Improvement in circular saws
US 156748 A
Description (OCR text may contain errors)
, 7 Circular Saws. N0.I56,748' V Patented Nov.10,1874.
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UNITED STATES PATENT QFFIGE...
EMANUEL ANDREWS, OF WILLIAMSPORT, PENNSYLVANIA.
IMPROVEMENT IN CIRCULAR SAWS.
Specification forming part of Letters Patent No. 156,748, dated November 10, 1874; application filed I May 4, 1874.
To all whom it may concern Be it known that I, EMANUEL ANDREWS, of Williamsport, in the county of Lycoming and State of Pennsylvania, have invented a new and useful Improvement in Circular Saws; and I do hereby declare that the following is a full and exact description of the same, reference being had to the accompanying drawings and to the letters of reference marked thereon.
The object I have in view in the construction of my circular sawwis to make it cut with less applied power, or do more work with a given power 5 and my invention therein consists in arranging the teeth upon the periphery of the saw-plate in groups, in which the first tooth shall be the longest, and the succeedin g teeth shall gradually diminish in space to the last one in the group; but all the teeth,
whether longer or shorter, shall have the same depth radially.
To enable those skilled in the art to make and use my saw, I proceed to describe the same in connection with the drawings, in which Figure l is a plan of my saw with four groups of teeth, and Fig 2 a plan of the same with eight groups of teeth.
Like letters denote similar parts in each fig ure.
A represents a circular saw having four groups of teeth, B. In each of these groups the first tooth, to, is longer than the second tooth, b, and that again longer than the third tooth, 0, and so on to the last tooth, d, each tooth being a little less from point to point than the preceding one, by a regular order of diminution, the first tooth, to, being nearly double the length of the last tooth, d. All of these teeth, however, are of the same height, upon a vertical line, and of the same general form. Each group has the same number of teeth, each group occupies one fourth ofthe periphery of the sawplate, and the saw is a perfect circle in a line drawn around the roots of the teeth or over their points.
In Fig. 2 is shown a saw having eight instead of four groups of teeth.
It is not doubted that, in some instances, six groups of teeth may be used, while in other cases as many as twelve groups, or even a greater number, may be used to advantage.
The operation of my saw is as follows, presuming it to be mounted in a mill, and employed in cutting logs into boards: Suppose the tooth a, in the revolution of the saw, to enter into the log, which is fed forward in the ordinary way, it is followed by the next tooth, b, at a certain interval, and then by the tooth c, at a less interval, and so on, with decreasing intervals, to the last tooth, cl. Then comes the long tooth of the next group, and, in succession, the members of the same group in diminishing distances, and in like way, through all the groups, while the saw has made a complete revolution.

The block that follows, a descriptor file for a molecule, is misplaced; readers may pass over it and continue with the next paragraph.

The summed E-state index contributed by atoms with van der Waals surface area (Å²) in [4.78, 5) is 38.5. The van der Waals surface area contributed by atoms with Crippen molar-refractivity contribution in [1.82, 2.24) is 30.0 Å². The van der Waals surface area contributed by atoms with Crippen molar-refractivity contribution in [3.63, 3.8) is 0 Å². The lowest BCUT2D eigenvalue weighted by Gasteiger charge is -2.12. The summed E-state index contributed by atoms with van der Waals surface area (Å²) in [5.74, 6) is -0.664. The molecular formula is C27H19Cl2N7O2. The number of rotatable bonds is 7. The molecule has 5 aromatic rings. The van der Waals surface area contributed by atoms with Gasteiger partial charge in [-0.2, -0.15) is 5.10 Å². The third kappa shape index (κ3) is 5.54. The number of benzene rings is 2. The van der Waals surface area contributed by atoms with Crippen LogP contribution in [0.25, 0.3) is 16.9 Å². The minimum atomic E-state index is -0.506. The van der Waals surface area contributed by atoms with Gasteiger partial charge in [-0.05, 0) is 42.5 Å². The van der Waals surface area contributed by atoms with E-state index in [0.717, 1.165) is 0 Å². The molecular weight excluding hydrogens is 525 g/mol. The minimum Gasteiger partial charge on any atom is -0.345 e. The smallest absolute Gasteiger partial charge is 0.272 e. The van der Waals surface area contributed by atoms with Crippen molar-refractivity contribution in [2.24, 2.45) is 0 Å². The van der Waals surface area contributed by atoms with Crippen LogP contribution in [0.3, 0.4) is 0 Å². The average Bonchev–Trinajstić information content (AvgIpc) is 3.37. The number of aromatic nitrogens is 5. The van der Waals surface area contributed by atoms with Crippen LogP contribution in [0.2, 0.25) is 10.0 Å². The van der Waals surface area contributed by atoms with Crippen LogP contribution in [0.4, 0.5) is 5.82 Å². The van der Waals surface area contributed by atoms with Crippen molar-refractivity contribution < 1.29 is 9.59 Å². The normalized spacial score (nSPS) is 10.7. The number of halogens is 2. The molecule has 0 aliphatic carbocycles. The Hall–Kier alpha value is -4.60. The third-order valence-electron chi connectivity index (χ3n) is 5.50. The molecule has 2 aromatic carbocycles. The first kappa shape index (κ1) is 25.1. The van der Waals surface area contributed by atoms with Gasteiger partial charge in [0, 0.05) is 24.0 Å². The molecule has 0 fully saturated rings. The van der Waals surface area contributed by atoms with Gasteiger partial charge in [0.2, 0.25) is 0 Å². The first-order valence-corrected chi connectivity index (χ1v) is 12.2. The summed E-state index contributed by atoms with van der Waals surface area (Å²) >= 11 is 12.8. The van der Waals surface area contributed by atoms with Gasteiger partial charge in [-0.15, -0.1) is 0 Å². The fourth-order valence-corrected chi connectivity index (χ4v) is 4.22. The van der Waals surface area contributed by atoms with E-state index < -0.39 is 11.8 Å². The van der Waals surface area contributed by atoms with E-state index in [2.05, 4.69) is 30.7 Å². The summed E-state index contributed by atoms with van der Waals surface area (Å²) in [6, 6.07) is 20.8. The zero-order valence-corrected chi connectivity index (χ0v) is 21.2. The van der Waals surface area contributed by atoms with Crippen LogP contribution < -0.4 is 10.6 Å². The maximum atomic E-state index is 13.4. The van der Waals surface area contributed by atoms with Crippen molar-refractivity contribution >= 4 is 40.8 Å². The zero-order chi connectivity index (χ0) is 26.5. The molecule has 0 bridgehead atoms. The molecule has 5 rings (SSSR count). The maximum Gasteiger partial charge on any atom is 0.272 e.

The feed of the log being uniform, it follows that the log advances the smallest distance before the tooth a enters it, because the space between the points of the teeth a and cl is the shortest, and, therefore. the tooth a cuts but a little way into the log, and makes but fine sawdust. The tooth b, however, comes along with a large interval, during which the log has been fed forward a considerable distance, and this tooth cuts deeply and takes out very coarse sawdust. The next tooth, c, obviously does not out quite so deeply as the tooth b did, and each succeeding tooth will out less and less deeply, until we get around to the tooth a, which cuts least of all.
One result of this construction is that the cutting of the saw being both coarse and fine,
and the sawdust both coarse and line, the saw is not so liable to catch and hang in the cut in sawing, and clears itself more readily.
Another effect of the grouping of these teeth of graduated length is that the saw revolves with a series of reliefs, or partial ces sations from the resistance of the log, and requires less power to drive it.
Another result of the grouping of these teeth is that the same saw can be used effectively in sawing both soft and hard wood logs.
Having thus described and explained my invention, what I claim as new therein, and desire to secure by Letters Patent, is
A circular saw having groups of teeth of equal depth, and of gradually diminishing space, substantially as described and'shown.
This specification signed and witnessed this 30th day of April, 1874.
OnARLEs THURMAN, GEORGE L. DYER.